Gibson, however did not become as outstanding a player in golf as she had become in tennis. She played in six events her first year, 1963, but her scoring average was 77.73, too high to keep her card. In 1964 she gained it after playing in four tournaments. Her best year was 1967, when she won $5,567 in 25 events. She was 23rd on the LPGA money list that year and finished a career-high third.
She continued to play in golf tournaments until 1977, when she was 50 years old. She retired and devoted her life to the foundation.
Gibson won her first tennis tournament at 15 after spending much of her early childhood in Harlem, becoming the New York State black girls' singles tennis champion. Boxer Sugar Ray Robinson helped pay for her travels.
She spent her high school years in Wilmington, N.C., then attended Florida A&M on a tennis and basketball scholarship. In 1950, she was the first black to play in the National Grass Court Tennis Championships, the precursor of today's U.S. Open, coming within a point of beating Wimbledon champion Louise Brough.
She broke the racial barrier at Wimbledon the following year.
'She was a great champion and great person. We had a good relationship - she was always there for me even when I was a nobody,' Martina Navratilova said Sunday in Leipzig, Germany, where she won her 172nd career doubles title.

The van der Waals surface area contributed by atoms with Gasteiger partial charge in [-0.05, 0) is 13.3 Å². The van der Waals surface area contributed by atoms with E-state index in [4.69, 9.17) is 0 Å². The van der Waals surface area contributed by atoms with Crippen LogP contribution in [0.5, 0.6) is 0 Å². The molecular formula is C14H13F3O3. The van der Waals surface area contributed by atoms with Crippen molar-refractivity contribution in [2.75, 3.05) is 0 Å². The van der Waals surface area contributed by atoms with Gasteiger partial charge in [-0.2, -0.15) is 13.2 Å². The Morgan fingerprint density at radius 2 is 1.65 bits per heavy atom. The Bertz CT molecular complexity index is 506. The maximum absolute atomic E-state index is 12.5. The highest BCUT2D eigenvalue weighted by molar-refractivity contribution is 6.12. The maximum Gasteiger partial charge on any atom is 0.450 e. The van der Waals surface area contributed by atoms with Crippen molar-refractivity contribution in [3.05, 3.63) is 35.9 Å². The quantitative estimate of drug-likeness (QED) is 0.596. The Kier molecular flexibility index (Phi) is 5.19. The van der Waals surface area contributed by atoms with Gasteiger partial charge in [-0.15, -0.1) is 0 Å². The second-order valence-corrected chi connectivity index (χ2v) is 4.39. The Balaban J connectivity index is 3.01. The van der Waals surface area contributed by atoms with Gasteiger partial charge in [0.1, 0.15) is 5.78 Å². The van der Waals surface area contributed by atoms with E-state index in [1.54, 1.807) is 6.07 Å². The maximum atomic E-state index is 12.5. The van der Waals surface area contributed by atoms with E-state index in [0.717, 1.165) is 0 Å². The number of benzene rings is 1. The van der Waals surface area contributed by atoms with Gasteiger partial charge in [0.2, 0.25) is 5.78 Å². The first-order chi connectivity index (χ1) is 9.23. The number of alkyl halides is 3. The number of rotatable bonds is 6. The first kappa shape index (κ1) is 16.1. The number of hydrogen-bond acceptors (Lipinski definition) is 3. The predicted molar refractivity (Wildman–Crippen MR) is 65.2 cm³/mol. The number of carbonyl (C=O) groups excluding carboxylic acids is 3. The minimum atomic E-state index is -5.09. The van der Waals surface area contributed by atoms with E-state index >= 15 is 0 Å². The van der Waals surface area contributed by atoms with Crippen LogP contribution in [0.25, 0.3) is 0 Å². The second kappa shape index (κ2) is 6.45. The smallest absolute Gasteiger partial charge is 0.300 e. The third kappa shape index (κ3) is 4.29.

'Her life was very difficult, but she broke down a lot of barriers and doors and made it easier for a lot of us.'
Gibson was The Associated Press' Female Athlete of the Year in 1957 and 1958. Following her 1957 Wimbledon victory, she was given a ticker-tape parade in New York City and an official welcome at City Hall.
Gibson was married twice; husbands William Darben and Sidney Llewellyn are deceased.
After Further Review: Tiger's return comes at perfect time
Each week, GolfChannel.com takes a look back at the week in golf. Here's what's weighing on our writers' minds.
On the current state of golf as Tiger Woods returns to competition ...
Less than four days before Tiger Woods returns to official competitive golf for the first time in a year, Jon Rahm, the new second-ranked player in the world, won on the PGA Tour and Rory McIlroy made an impressive 2018 debut on the European Tour (T-3).